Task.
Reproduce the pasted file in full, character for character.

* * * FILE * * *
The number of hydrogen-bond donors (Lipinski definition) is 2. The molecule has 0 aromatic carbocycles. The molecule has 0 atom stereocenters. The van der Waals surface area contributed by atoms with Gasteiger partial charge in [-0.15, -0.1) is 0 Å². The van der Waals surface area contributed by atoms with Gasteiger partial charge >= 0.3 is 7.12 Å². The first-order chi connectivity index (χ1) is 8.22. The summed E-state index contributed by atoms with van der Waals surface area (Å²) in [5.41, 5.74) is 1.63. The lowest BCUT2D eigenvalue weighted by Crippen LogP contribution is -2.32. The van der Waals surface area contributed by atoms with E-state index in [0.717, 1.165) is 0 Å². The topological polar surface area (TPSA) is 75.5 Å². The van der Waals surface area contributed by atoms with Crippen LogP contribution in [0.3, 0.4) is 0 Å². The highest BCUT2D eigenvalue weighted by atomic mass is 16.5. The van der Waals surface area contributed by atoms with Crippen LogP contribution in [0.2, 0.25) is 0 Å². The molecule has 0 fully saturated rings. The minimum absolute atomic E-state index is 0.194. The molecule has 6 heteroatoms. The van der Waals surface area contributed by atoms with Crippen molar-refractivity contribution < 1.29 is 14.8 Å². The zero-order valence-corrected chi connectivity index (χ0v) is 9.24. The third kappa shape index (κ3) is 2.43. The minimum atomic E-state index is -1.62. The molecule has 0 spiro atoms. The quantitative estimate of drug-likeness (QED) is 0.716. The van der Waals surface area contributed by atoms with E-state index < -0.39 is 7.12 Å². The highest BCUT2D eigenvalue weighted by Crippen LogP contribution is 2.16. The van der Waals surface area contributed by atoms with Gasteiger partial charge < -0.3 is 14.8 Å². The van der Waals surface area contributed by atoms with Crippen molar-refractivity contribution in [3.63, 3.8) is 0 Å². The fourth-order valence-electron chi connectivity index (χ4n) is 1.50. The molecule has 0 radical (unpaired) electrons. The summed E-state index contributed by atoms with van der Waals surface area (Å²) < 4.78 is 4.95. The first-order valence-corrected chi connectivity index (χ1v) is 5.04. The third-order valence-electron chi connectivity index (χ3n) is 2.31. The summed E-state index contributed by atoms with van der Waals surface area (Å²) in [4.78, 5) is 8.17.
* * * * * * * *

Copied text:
The number of hydrogen-bond donors (Lipinski definition) is 2. The molecule has 0 aromatic carbocycles. The molecule has 0 atom stereocenters. The van der Waals surface area contributed by atoms with Gasteiger partial charge in [-0.15, -0.1) is 0 Å². The van der Waals surface area contributed by atoms with Gasteiger partial charge >= 0.3 is 7.12 Å². The first-order chi connectivity index (χ1) is 8.22. The summed E-state index contributed by atoms with van der Waals surface area (Å²) in [5.41, 5.74) is 1.63. The lowest BCUT2D eigenvalue weighted by Crippen LogP contribution is -2.32. The van der Waals surface area contributed by atoms with E-state index in [0.717, 1.165) is 0 Å². The topological polar surface area (TPSA) is 75.5 Å². The van der Waals surface area contributed by atoms with Crippen LogP contribution in [0.3, 0.4) is 0 Å². The highest BCUT2D eigenvalue weighted by atomic mass is 16.5. The van der Waals surface area contributed by atoms with Crippen LogP contribution in [0.2, 0.25) is 0 Å². The molecule has 0 fully saturated rings. The minimum absolute atomic E-state index is 0.194. The molecule has 6 heteroatoms. The van der Waals surface area contributed by atoms with Crippen molar-refractivity contribution < 1.29 is 14.8 Å². The zero-order valence-corrected chi connectivity index (χ0v) is 9.24. The third kappa shape index (κ3) is 2.43. The minimum atomic E-state index is -1.62. The molecule has 0 spiro atoms. The quantitative estimate of drug-likeness (QED) is 0.716. The van der Waals surface area contributed by atoms with E-state index < -0.39 is 7.12 Å². The highest BCUT2D eigenvalue weighted by Crippen LogP contribution is 2.16. The van der Waals surface area contributed by atoms with Gasteiger partial charge < -0.3 is 14.8 Å². The van der Waals surface area contributed by atoms with Crippen molar-refractivity contribution in [3.63, 3.8) is 0 Å². The fourth-order valence-electron chi connectivity index (χ4n) is 1.50. The molecule has 0 radical (unpaired) electrons. The summed E-state index contributed by atoms with van der Waals surface area (Å²) < 4.78 is 4.95. The first-order valence-corrected chi connectivity index (χ1v) is 5.04. The third-order valence-electron chi connectivity index (χ3n) is 2.31. The summed E-state index contributed by atoms with van der Waals surface area (Å²) in [4.78, 5) is 8.17.